Can you imagine getting cash to charge your car? Well, on the last bank holiday weekend, EV drivers got paid around £5 as they charged hundreds of miles' worth of electricity, according to Octopus Energy, a green energy provider. WhichEV investigates why.
Electricity prices plummeted due to lockdown restrictions and reduced use of home heating. Octopus Energy said its customers, using its ‘Agile’ green tariff, home charger and Ohme cable, were paid to use excess electricity due to the reduced demand on the grid. The wholesale prices went negative for up to 12 hours on the 23rd of May and EV drivers got paid as much as 11p per kWh they used.
An Octopus Energy customer was paid £4.51 to charge up his Tesla Model 3 with enough electricity to drive over 650 miles, the equivalent of a return trip from London to Country Durham. The journey would normally cost up to £100 in an equivalent petrol car, such as a BMW 3 series. A Tesla Model S owner had a similar experience:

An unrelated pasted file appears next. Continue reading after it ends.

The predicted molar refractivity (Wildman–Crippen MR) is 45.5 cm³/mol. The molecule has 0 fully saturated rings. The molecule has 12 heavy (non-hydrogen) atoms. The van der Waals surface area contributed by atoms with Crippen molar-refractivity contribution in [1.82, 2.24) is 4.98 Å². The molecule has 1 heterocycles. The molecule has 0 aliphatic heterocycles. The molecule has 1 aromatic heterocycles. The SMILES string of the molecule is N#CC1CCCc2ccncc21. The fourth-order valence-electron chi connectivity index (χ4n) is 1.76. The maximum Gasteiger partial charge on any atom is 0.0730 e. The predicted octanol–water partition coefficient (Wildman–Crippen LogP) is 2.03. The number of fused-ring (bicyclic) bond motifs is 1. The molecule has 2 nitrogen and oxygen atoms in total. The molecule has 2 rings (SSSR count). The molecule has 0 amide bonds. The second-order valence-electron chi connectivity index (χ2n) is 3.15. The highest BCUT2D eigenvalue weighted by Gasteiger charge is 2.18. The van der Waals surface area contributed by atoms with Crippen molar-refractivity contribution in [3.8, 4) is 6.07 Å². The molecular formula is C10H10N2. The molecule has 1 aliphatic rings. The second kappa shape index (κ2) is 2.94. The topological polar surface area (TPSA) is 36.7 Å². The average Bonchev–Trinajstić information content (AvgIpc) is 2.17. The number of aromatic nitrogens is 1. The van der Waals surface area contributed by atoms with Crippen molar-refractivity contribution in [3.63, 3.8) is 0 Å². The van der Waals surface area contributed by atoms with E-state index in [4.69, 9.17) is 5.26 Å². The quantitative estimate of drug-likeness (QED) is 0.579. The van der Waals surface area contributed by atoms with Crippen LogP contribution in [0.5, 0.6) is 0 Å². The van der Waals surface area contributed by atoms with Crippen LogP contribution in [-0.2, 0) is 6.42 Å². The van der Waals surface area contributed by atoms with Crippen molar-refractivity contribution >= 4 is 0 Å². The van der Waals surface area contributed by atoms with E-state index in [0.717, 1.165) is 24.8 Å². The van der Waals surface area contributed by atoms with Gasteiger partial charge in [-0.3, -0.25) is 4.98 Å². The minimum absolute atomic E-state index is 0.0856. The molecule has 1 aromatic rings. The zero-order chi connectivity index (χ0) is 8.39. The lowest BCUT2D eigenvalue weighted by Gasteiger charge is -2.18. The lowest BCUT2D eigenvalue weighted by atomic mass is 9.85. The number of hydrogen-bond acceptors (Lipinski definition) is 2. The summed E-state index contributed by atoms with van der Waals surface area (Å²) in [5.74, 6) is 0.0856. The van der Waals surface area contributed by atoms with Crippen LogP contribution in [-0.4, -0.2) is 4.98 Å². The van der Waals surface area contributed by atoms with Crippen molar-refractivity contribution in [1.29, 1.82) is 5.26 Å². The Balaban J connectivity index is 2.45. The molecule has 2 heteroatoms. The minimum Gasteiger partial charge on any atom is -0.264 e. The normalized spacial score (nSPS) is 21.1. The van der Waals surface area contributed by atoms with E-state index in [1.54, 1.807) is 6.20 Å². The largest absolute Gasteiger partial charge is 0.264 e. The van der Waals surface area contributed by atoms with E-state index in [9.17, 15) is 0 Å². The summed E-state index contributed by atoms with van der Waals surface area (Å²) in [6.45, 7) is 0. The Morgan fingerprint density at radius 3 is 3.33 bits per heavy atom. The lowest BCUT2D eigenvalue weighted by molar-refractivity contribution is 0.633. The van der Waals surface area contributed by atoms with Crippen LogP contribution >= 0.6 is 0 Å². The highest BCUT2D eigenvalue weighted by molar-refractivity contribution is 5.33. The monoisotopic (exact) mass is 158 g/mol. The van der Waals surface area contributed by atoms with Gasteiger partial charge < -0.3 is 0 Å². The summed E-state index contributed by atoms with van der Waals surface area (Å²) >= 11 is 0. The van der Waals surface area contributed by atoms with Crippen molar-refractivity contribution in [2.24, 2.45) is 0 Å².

Ok…allow me to dream and do some beer mat sums…I use my @OhmeEV app to tell my @Tesla Model S LR to charge on @octopus_energy Agile. I drive from Bath to Edinburgh, catching up on @EVNewsDaily podcasts, and Octopus PAY ME enough to buy 2 pints of cask ale and a bag of crisps. https://t.co/BYXC9NW3Fy
— EV Life Ireland (@evlifeireland) May 22, 2020
Ohme’s smart cable enables drivers to minimise the costs as it can turn on-and-off and benefit from lower energy prices. The technology detects the best time of the day to charge the car depending on how much battery capacity will be needed and what the forecast power prices will be over the following day. It also uses excess renewable energy that could be wasted when wind turbines are limited to balance the supply and demand.
David Watson, Head and Founder of Ohme, said: “Smart charging is obviously great news for EV drivers, reducing the total cost of owning an EV significantly by passing on energy cost savings. As well as being a more efficient cleaner mode of transport, EVs will have a profound positive impact on the grid, unlocking value by cheaply shifting demand to times where there is an excess of renewable energy on the system.”